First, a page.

Every person is different and handles situations differently, but hearing for the first time that your child has cerebral palsy is difficult for any parent. “What does this mean for my child?” and “Now what?” are common questions parents ask after learning of the diagnosis. 

Learning to navigate the numerous medical and community resources can be challenging. Caring for a child with special needs can also be very emotionally difficult and can create stress upon the family.

Every county is different in the services offered to children with special needs. It is important to become educated about what services are offered in your area. There are many social workers at Nationwide Children's Hospital who would be happy to help you access all appropriate services for your child.

Ask your physician or the nurse to link you with the clinic social worker and she will be happy to help you with any needs or questions that you might have. You can also call the Clinical Services and Care Coordination Department at (614) 722-6300 and ask to speak to a social worker.

Finding other parents who are experiencing similar situations can also be very helpful. It is often helpful to talk to someone who understands what you are going through and has gone through similar difficulties. This is also a good way to get “first hand” information on how the system really works and tips on how to navigate the community agencies. 

The following is a list of community agencies, websites, and literature that can be helpful to you throughout your journey with your child.

Cerebral Palsy Resources


Children with cerebral palsy are at risk for learning difficulties or intellectual disability. There are many children with CP, though, who do not have any learning difficulties. There are many resources to help you and your child in this area. One such program is Help Me Grow/Early Intervention. This is a program for children birth through 3 years who have been identified as having developmental delays or are at risk for being delayed. This is a program that is operated by every county and the services provided vary from county to county. Help Me Grow can help link your child with therapy either in your home or at a therapy center depending upon the resources in your county. You will also be assigned a Help Me Grow Service Coordinator who can help educate you regarding services in your area and also provide you with information on any child development questions you might have.

Once your child turns 3, they no longer qualify for Help Me Grow services. Make sure that your Help Me Grow Service Coordinator transitions you to “The Board of Mental Retardation/Developmental Disabilities” (MRDD) in your county. Along with a Service Coordinator, MRDD has many programs that can help you and your child.

When your child turns 3, the school system becomes responsible for providing your child with the appropriate therapies and education your child requires to participate to their full potential in the educational system. Each school system is mandated by law to provide education to children with special needs when they turn 3. Every school system has a special  needs preschool program for those children who qualify. Children can be referred to this program by family or professionals. The child will receive a “Multi-Factor Evaluation” (MFE) to determine eligibility. Once the child is deemed eligible for the  program, educational goals need to be established for the child.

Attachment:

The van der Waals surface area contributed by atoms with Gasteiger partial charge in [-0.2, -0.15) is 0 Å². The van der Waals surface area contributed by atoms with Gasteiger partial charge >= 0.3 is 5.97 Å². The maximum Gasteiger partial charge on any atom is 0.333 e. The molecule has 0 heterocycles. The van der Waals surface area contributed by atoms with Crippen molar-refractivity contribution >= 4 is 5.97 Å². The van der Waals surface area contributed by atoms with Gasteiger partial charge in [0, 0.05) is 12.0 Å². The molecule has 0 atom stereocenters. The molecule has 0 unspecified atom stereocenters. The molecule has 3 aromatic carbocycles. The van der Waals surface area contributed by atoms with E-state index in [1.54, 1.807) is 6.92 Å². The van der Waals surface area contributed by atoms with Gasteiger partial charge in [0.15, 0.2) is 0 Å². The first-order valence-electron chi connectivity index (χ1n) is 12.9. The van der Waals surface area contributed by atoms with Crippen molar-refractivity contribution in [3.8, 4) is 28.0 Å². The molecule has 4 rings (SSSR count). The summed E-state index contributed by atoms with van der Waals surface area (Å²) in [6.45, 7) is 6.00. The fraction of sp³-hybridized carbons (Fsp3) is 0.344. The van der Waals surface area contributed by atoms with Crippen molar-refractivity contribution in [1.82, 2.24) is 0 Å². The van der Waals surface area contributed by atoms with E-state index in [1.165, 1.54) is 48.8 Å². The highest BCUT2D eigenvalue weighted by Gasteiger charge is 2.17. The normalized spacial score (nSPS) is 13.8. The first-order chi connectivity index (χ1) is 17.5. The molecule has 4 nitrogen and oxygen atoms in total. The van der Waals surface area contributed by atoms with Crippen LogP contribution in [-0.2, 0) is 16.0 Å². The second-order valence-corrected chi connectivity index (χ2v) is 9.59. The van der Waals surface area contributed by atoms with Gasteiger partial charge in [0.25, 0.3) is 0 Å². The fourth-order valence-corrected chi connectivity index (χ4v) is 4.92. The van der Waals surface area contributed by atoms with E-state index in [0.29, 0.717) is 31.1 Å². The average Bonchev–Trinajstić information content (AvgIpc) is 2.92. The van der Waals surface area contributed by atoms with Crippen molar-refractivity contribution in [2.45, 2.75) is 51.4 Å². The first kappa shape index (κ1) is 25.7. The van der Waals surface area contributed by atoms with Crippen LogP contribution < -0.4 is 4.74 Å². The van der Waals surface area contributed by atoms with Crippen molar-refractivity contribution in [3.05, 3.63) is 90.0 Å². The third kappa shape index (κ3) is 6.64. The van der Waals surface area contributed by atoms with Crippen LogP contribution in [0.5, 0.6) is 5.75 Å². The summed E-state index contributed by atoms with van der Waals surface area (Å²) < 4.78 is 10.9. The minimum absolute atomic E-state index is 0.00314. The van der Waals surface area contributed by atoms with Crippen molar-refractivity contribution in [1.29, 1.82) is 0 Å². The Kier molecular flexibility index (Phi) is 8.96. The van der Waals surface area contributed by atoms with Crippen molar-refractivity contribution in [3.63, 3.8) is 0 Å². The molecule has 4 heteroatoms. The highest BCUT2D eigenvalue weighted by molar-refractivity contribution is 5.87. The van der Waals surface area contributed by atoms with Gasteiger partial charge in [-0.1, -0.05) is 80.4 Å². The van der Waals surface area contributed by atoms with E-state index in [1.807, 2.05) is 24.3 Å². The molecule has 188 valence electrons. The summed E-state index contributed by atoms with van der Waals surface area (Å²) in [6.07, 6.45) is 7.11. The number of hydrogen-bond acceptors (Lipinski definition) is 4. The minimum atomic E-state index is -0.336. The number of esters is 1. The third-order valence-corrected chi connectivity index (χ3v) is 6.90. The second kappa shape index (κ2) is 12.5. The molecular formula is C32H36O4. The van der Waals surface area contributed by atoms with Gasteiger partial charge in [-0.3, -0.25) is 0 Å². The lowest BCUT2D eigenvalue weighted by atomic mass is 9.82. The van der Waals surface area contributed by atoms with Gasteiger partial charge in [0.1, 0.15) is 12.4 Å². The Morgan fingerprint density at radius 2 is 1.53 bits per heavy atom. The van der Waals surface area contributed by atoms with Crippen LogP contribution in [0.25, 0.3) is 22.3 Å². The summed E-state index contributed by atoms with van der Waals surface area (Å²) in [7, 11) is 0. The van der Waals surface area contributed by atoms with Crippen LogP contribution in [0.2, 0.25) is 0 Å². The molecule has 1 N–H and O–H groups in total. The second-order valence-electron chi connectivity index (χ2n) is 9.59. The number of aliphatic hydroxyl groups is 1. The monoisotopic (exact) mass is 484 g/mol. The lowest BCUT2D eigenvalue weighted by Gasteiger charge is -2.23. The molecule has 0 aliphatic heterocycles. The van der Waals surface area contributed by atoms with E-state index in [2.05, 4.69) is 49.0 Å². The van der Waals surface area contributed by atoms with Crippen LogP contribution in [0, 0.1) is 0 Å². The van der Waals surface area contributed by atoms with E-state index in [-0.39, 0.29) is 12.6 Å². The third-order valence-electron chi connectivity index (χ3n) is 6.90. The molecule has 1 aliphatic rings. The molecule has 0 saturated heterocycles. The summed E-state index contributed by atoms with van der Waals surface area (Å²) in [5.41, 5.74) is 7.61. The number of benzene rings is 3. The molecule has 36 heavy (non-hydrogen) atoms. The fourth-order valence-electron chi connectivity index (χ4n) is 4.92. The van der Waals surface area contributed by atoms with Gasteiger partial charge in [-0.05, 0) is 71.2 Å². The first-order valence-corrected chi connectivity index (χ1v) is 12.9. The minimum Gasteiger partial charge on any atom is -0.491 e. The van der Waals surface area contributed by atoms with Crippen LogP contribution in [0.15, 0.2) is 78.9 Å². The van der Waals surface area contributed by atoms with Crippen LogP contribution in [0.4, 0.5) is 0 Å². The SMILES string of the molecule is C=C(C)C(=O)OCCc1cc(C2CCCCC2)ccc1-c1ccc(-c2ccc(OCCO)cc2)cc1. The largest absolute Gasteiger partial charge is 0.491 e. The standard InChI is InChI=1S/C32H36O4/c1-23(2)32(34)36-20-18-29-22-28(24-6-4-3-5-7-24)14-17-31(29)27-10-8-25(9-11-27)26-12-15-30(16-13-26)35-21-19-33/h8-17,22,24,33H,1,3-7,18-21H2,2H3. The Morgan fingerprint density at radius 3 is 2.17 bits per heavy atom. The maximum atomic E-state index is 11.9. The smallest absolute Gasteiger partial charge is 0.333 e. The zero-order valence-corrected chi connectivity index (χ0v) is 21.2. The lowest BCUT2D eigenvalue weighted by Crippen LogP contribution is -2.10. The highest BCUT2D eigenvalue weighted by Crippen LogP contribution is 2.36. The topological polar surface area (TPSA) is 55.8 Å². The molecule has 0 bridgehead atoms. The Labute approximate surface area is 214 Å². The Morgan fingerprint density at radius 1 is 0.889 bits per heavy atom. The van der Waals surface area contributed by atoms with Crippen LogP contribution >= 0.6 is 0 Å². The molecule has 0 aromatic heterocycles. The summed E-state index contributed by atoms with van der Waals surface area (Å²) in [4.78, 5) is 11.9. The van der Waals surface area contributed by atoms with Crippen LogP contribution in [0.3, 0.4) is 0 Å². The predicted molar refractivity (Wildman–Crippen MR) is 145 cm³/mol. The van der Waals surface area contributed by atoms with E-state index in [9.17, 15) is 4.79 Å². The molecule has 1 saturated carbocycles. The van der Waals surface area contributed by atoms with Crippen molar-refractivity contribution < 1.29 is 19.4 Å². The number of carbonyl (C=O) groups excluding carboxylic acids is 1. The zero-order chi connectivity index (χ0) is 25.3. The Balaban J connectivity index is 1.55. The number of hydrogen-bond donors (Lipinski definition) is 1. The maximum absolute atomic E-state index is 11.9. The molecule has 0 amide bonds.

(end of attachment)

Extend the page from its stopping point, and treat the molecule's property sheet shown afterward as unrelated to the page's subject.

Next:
Your child will remain in the special needs preschool until it is time to transition to Kindergarten. The IEP will help make this transition smooth so that the elementary school is aware of your child’s needs and can provide the appropriate accommodations. The parent(s), along with school personnel, meet together to review the results of the MFE and to then develop an “Individualized Education Plan” (IEP). The IEP lists the educational goals for that child for the school year. The preschool program provides all appropriate therapies within the school setting. The IEP is updated every school year, or more often, if the child’s needs change.

Toolkits and Literature
  • Teaching Motor Skills to Children with Cerebral Palsy: A Guide for Parents and Professionals, by Sieglinde Martin, M.S., P.T.
  • Finding A Way: Living with Cerebral Palsy, by Brenda Bilbrey.  A children’s book written by someone with CP.
  • Children with Cerebral Palsy Second Edition: A Parent’s Guide, by Elaine Geralis.
Support Groups
  • United Cerebral Palsy of Central Ohio - United Cerebral Palsy of Central Ohio is a private, non-profit agency whose mission is to provide an environment where people with disabilities and aging conditions receive individualized programs and support services. Phone: (614) 279-0109
  • Epilepsy Foundation of Central Ohio - Provides counseling, case management, support groups, summer camps, and other family activities and supportive services. Phone: (614) 358-0874 or Toll Free: (800) 878-3226
Camps and Recreation



Fully Accessible Playgrounds

  • “Preston’s HOPE”
    50 Lochspur Ln
    Chagrin Falls, OH 44022
    (216) 464-0041
  • Dublin Miracle Playground
    Darree Field Park
    6259 Cosgray Rd
    Dublin, OH
  • Fryer Park/Discovery Frontier
    3899 Orders Rd.
    Grove City, OH
    (614) 277-3050
Legal Resources
  • Ohio Department of Education (ODE)
    ODE helps you to understand your rights and the rights of your child. It details federal and state laws and resources and tools for helping your child. 
  • Ohio Coalition for the Education of Children with Disabilities (OCECD)
    OCECD is a statewide, non-profit organization dedicated to advancing the educational interests of children with disabilities.
  • Child and Youth Law Program - (614) 241-2001 or (888) 246-4420
    Provides information, advice, and representation regarding the education and healthcare rights of children
Outpatient Therapy